• Who is the head of the department? (interrogative pronoun)
  • Tom Brooks, who is the president of UFL, is coming to India next month. (relative pronoun)
  • Whom are you living with? (interrogative pronoun)
  • This is the guy whom I told you about? (relative pronoun)
  • Which is your favorite picture? (interrogative pronoun)
  • Last week, I went to Mumbai, which is my birthplace. (relative pronoun)
  • This car looks expensive. Whose is it? (interrogative pronoun)
  • Some villagers attacked a man whose car injured some cows. (relative pronoun)

The nouns the relative pronouns in the above examples refer to are underlined to be highlighted.

Who vs Whom

When working as an object, both ‘who‘ and ‘whom‘ can be used interchangeably.

In modern English, the word ‘who‘ is used to function as both the subject and the object. The use of ‘whom‘ has come down drastically.

  • Whom are you talking about? (highly formal and traditional)
  • Who are you talking about? (modern English)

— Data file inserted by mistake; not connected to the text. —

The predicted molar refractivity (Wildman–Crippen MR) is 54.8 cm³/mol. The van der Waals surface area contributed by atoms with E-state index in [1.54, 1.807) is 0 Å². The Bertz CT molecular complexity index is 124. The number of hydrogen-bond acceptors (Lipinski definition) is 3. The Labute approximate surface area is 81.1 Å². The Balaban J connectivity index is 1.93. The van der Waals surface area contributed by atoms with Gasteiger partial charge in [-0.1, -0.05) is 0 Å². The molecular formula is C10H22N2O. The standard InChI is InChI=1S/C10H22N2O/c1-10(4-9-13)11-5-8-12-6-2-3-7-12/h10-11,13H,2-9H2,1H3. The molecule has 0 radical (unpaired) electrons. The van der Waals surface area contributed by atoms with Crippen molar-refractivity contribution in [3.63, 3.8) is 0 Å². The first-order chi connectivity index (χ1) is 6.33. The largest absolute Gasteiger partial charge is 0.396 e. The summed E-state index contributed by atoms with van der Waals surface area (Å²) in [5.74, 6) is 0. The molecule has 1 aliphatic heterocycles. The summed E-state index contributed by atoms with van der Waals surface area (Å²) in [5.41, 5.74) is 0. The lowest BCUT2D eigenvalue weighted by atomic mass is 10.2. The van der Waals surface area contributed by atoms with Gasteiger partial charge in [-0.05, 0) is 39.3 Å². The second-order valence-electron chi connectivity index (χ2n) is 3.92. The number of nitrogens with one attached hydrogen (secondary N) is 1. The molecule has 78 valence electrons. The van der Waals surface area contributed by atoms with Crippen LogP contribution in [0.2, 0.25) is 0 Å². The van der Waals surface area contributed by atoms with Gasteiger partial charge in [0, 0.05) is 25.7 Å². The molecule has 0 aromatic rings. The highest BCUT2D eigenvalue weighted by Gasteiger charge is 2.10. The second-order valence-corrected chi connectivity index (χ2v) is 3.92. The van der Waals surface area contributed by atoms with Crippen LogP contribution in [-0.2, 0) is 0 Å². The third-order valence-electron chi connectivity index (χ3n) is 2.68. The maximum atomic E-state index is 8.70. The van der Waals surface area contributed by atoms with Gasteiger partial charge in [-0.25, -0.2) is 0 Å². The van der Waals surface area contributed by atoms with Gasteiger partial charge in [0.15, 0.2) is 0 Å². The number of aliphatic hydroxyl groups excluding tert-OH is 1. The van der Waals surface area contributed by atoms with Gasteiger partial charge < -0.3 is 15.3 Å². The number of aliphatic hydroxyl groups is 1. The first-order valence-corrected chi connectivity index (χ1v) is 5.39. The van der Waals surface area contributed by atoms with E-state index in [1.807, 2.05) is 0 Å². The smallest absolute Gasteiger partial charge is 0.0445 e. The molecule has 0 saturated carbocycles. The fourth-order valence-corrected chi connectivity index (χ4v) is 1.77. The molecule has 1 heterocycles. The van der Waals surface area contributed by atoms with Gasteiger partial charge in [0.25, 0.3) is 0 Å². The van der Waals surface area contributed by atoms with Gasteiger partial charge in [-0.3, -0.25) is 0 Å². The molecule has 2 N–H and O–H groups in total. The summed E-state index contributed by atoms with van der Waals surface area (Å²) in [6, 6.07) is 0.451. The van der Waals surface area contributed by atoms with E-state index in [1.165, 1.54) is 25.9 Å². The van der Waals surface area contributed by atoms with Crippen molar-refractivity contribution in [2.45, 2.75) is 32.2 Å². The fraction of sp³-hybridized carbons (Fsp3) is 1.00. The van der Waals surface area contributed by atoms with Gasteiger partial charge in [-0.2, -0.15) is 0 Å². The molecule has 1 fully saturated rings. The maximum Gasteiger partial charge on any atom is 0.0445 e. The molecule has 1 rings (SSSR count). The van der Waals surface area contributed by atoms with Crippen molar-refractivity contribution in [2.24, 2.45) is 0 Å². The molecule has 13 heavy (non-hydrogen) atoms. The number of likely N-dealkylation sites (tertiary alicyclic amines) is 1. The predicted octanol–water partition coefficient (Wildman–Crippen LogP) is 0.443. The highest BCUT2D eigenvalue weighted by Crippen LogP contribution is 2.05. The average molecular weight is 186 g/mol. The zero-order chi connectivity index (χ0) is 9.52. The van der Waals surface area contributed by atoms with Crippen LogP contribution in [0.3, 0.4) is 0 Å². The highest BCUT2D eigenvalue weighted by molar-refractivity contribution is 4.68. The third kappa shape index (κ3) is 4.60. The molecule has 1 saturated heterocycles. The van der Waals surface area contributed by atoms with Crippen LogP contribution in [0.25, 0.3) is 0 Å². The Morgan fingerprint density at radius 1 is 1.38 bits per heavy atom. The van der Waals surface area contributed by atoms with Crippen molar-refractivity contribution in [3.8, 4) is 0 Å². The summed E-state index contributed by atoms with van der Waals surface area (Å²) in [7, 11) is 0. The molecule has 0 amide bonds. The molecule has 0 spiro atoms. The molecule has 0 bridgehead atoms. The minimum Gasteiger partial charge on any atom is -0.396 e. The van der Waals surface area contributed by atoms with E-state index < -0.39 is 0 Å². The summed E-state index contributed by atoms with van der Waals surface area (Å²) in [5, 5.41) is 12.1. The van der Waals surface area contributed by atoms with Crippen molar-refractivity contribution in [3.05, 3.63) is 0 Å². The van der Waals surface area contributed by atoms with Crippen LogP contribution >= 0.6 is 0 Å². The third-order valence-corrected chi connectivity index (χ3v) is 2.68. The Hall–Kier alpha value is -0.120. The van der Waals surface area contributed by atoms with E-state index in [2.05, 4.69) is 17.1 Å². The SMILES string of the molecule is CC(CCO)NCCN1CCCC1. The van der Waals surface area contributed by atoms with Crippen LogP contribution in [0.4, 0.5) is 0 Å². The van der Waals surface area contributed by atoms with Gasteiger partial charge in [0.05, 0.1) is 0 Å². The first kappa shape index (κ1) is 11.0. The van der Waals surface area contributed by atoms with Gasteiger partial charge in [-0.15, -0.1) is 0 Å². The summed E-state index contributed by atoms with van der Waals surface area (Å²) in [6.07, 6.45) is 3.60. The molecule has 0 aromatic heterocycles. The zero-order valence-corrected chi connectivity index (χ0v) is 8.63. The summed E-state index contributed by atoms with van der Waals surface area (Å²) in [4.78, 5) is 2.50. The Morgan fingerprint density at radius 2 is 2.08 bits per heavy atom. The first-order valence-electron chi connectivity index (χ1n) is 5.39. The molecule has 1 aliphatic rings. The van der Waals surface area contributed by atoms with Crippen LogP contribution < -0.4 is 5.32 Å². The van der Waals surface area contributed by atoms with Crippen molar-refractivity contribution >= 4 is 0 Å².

• Whom did they hire for the coding work? (highly formal and traditional)
  • Who did they hire for the coding work? (modern English)

When referring to an object, though the use of ‘whom’ has come down and people often use ‘who’ instead, ‘whom‘ remains to be the more grammatical word when working as an object.

Don’t confuse an interrogative pronoun with an interrogative adjective!

The words WHAT, WHICH, and WHOSE are words that function as both an interrogative pronoun and an interrogative adjective.

As interrogative pronouns, they stand alone and don’t follow a noun. When they function as an adjective, they take a noun after them.

  • What do you want? (interrogative pronoun)
  • What color do you want? (interrogative adjective)
  • Which is your favorite movie? (interrogative pronoun)
  • Which movie is your favorite? (interrogative adjective)